• Atmospheric CO2 /Parts per Million /Annual Averages /Data Source: noaa.gov

  • 1980338.91ppm

  • 1981340.11ppm

  • 1982340.86ppm

  • 1983342.53ppm

  • 1984344.07ppm

  • 1985345.54ppm

  • 1986346.97ppm

  • 1987348.68ppm

  • 1988351.16ppm

  • 1989352.78ppm

  • 1990354.05ppm

  • 1991355.39ppm

  • 1992356.1ppm

  • 1993356.83ppm

  • 1994358.33ppm

  • 1995360.18ppm

  • 1996361.93ppm

  • 1997363.04ppm

  • 1998365.7ppm

  • 1999367.8ppm

  • 2000368.97ppm

  • 2001370.57ppm

  • 2002372.59ppm

  • 2003375.14ppm

  • 2004376.96ppm

  • 2005378.97ppm

  • 2006381.13ppm

  • 2007382.9ppm

  • 2008385.01ppm

  • 2009386.5ppm

  • 2010388.76ppm

  • 2011390.63ppm

  • 2012392.65ppm

  • 2013395.39ppm

  • 2014397.34ppm

  • 2015399.65ppm

  • 2016403.09ppm

  • 2017405.22ppm

  • 2018407.62ppm

  • 2019410.07ppm

  • 2020412.44ppm

  • 2021414.72ppm

  • 2022418.56ppm

  • 2023421.08ppm

Eva Halvarsson said AP2 only allocates capital to companies, projects and solutions that have a direct positive impact, such as sustainable infrastructure, private equity with sustainable investment goals and clean tech
News & Views

AP2 CEO Eva Halvarsson: ‘it is strange to talk about impact investing’

Eva Halvarsson, the CEO of $36bn Swedish pension fund AP2, explains how impact investing considerations influence her pension fund's capital allocations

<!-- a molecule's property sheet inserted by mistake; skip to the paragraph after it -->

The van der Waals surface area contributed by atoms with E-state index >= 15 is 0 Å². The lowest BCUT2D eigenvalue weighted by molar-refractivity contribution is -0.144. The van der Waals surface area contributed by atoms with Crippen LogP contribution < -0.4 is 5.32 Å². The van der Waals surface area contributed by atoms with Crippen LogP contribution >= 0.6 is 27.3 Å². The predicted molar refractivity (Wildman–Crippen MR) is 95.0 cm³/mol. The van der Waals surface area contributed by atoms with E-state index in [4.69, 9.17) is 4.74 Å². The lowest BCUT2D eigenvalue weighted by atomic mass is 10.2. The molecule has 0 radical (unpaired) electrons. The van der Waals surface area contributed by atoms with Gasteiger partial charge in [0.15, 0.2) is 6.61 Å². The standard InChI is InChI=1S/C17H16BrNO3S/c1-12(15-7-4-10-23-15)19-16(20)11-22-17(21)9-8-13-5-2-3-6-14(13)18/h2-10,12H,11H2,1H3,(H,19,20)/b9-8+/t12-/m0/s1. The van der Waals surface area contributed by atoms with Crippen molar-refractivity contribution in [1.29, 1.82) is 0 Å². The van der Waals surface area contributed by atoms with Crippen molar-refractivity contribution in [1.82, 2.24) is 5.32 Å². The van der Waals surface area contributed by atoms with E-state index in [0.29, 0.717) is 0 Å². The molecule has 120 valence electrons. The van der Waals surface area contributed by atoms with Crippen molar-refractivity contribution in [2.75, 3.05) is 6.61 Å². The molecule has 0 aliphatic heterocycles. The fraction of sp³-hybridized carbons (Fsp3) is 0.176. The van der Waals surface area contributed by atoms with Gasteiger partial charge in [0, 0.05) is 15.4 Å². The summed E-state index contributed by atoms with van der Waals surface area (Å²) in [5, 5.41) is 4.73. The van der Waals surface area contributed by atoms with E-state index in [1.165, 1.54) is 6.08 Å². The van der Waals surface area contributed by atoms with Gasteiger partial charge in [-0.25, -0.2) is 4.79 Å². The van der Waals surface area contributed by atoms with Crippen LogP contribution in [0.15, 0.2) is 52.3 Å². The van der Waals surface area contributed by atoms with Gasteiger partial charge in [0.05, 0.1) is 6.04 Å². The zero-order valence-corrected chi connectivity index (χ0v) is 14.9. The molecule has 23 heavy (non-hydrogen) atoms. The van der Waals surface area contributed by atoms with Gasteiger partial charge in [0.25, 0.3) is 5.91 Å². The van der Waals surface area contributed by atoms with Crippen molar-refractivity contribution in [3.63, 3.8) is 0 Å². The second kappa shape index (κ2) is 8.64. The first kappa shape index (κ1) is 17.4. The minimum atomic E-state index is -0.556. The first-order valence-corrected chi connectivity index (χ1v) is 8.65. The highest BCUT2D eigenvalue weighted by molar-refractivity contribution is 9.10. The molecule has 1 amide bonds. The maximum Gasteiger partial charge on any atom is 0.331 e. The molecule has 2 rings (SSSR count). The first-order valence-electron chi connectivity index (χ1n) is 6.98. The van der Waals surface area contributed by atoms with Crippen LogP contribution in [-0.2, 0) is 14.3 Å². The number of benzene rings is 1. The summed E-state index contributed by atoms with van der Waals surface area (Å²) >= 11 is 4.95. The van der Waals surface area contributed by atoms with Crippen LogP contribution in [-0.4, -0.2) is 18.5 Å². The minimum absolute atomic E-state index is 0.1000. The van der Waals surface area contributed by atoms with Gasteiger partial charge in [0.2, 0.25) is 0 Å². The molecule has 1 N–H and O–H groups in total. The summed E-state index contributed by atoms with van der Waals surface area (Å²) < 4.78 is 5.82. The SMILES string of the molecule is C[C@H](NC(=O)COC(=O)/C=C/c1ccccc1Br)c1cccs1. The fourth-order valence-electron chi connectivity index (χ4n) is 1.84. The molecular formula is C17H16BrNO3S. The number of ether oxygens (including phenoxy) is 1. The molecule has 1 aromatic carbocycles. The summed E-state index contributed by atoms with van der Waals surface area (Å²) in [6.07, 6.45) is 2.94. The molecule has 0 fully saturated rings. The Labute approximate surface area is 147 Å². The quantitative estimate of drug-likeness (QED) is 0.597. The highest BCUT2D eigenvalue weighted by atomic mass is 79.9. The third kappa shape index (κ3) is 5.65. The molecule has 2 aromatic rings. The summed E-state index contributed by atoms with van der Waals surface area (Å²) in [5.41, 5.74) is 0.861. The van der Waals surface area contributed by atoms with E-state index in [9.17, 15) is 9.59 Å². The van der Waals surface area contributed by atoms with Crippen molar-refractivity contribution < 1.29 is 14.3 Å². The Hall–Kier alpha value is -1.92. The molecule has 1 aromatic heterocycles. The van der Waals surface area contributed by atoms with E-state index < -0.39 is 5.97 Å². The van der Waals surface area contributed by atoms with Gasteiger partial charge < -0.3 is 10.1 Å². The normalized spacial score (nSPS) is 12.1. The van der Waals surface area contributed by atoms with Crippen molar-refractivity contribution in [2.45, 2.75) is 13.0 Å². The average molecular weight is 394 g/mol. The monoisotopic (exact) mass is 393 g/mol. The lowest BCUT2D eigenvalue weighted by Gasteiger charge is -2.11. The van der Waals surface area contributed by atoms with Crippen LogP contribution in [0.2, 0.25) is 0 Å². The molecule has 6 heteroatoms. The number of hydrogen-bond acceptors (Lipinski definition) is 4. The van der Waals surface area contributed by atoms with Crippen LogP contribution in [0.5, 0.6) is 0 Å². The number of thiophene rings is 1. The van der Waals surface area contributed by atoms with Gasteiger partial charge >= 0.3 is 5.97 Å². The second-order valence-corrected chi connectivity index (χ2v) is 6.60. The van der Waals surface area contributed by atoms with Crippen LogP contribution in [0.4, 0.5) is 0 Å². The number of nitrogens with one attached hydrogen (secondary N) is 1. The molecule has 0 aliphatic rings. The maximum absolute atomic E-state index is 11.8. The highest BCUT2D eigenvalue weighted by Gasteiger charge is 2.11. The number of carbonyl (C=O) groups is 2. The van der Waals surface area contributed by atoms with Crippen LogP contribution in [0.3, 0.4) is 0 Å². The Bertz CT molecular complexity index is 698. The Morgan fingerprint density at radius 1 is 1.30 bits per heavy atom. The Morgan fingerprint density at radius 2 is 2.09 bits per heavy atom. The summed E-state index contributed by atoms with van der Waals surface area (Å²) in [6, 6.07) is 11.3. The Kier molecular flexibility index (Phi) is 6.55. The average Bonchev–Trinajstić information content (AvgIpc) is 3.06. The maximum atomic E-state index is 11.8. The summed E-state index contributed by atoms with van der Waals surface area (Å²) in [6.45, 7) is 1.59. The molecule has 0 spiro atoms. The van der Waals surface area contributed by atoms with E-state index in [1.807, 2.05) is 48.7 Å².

A growing number of investors have a clear appetite to increase their allocations to sustainable assets and growing their green investment portfolio.

However, barriers remain with investors singling out high inflation and mounting costs as deterrents to allocating capital to clean energy projects.

Moreover, policy and regulation are not always in line with investors’ green ambitions.

The Principles for Responsible Investment coalition, the UN-backed group that pushes for more sustainability and other ESG standards in investment strategies, recently pointed out that financial performance is no longer the key driver for most investors, or at least not the sole one.

The conclusion of its recent Changing World consultation was that sustainable and environmental impact strategies are rapidly gaining momentum.